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Chilling Reminder of the Ease of Disease's Spread

Shanghai's four new SARS patients were able to easily slip into a city largely free of the virus.

May 08, 2003|Ching-Ching Ni | Times Staff Writer

SHANGHAI — After having just two confirmed SARS cases for weeks, China's largest city has reported a jump in recent days, sparking fears that keeping this bustling metropolis out of harm's way may not be as easy as hoped.

Shanghai officials said Wednesday that the four new cases of severe acute respiratory syndrome involve two sets of couples who traveled to Shanghai from infected areas in the North. Even though the numbers remain small, that the couples were able to slip into this city of 16 million, shop and sightsee for days without seeking medical attention are reminders of the difficulty in enforcing voluntary quarantines.

"You can see from these new cases that our preventive control mechanism is insufficient," said Peng Jin, deputy head of Shanghai's health bureau. "As long as the disease is not contained in other parts of the country, the possibility that Shanghai would receive more imported cases is very strong."

Beijing, the hardest-hit city in the world, continued to report a steep climb in cases Wednesday, with an additional 97 confirmed cases and three dead. The national toll stood at 219 dead and 4,560 infected.

Authorities believe the outbreak, which has sickened about 7,300 around the world and killed about 500, might start to ease in the Chinese capital in the next week or so. Chinese Premier Wen Jiabao warned Wednesday that the situation remains grave and that the biggest worry is preventing the virus from spreading to the countryside, where the majority of China's 1.3 billion people live with minimal health care.

Shanghai is China's wealthiest and most international city. Keeping it relatively SARS-free is considered psychologically important in the fight against the virus, which first appeared in November in southern China's Guangdong province.

Despite Shanghai's low count -- six confirmed and 12 suspected cases -- the city has not escaped the outbreak's economic impact, particularly in tourism, travel and retail. Large gatherings such as conventions, tour groups and wedding banquets have all but dried up. Despite the pleasant spring weather, outdoor crowds are thin and more people are now donning surgical masks, following the examples of people in other infected cities.

To better protect its residents, Shanghai authorities have ordered all travelers returning from such hard-hit regions as Beijing, Shanxi, Inner Mongolia and Guangdong to report to authorities and be isolated. Some neighborhoods broadcast emergency requirements over loudspeakers or have people go door-to-door inquiring about recent travels.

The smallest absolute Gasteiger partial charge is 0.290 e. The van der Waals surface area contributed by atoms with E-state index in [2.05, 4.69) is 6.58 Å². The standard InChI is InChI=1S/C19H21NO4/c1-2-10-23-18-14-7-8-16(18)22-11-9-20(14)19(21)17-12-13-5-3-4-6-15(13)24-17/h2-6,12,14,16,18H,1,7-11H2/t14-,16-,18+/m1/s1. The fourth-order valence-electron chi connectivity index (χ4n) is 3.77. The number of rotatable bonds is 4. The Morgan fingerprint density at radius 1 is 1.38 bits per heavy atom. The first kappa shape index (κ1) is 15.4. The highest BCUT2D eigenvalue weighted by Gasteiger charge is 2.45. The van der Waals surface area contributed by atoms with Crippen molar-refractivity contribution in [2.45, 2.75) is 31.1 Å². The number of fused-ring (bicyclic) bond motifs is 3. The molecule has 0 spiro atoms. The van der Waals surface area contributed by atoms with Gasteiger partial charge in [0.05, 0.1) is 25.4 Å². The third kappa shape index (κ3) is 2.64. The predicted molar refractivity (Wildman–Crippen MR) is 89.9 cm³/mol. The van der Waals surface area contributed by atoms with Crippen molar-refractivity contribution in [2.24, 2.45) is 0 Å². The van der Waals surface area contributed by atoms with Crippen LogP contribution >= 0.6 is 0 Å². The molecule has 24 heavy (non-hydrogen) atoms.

"A lot of people don't want to tell us where they've been and who they've seen," said Peng. "This has made our work very frustrating."

The Chinese have grown unaccustomed to this kind of invasion of privacy, which is more reminiscent of the Maoist era. Increased personal freedom is one of the byproducts of the last two decades of rapid economic change. Until they feel a real threat to their lives, most people tend to ignore government pleas.

The Liberation Daily, a leading party newspaper in Shanghai, reported Wednesday that all 75 members of a tour group that returned from Beijing late last month had defied orders to report their journey to the local authorities. To avoid detection, some hid in the homes of relatives in the nearby countryside. Others returned to their normal lives, bragging to neighbors about returning from an epidemic zone unharmed.

This triggered a mad 12-hour manhunt across Shanghai and its rural suburbs. None of the tourists was found to be sick with SARS.

The stories of the four new SARS patients are less reassuring. According to official accounts, the first couple took a train from Beijing to Jiangsu province near Shanghai on April 15. They visited several popular scenic spots in the area before arriving in Shanghai on April 24. By May 2, the husband was a confirmed SARS patient; the next day, his wife was as well.

The second couple and their two children drove from an unspecified northern city to Shanghai on April 25, after also stopping in nearby Jiangsu province. When they had their temperatures checked at the border, as is common now, they passed. That afternoon, the husband developed a fever. He stayed home and took cold medicine for a few days before going to a hospital. By Sunday, he and his wife had been confirmed to have SARS. Their children are fine.

The couples did not immediately cooperate with authorities when they showed early symptoms. Health workers had to ask repeatedly before finding out that they had come from an infected region and might have had contact with other SARS patients.

City officials said this cost medical workers valuable time in identifying the more than 275 people the couples had been in contact with, including those in supermarkets, subways, department stores and medical clinics.

"It turned out one of the couples had lived in a building that had been infected," said Peng. "So they had actually traveled to Shanghai to escape. But it's very hard to get people to tell us the truth."

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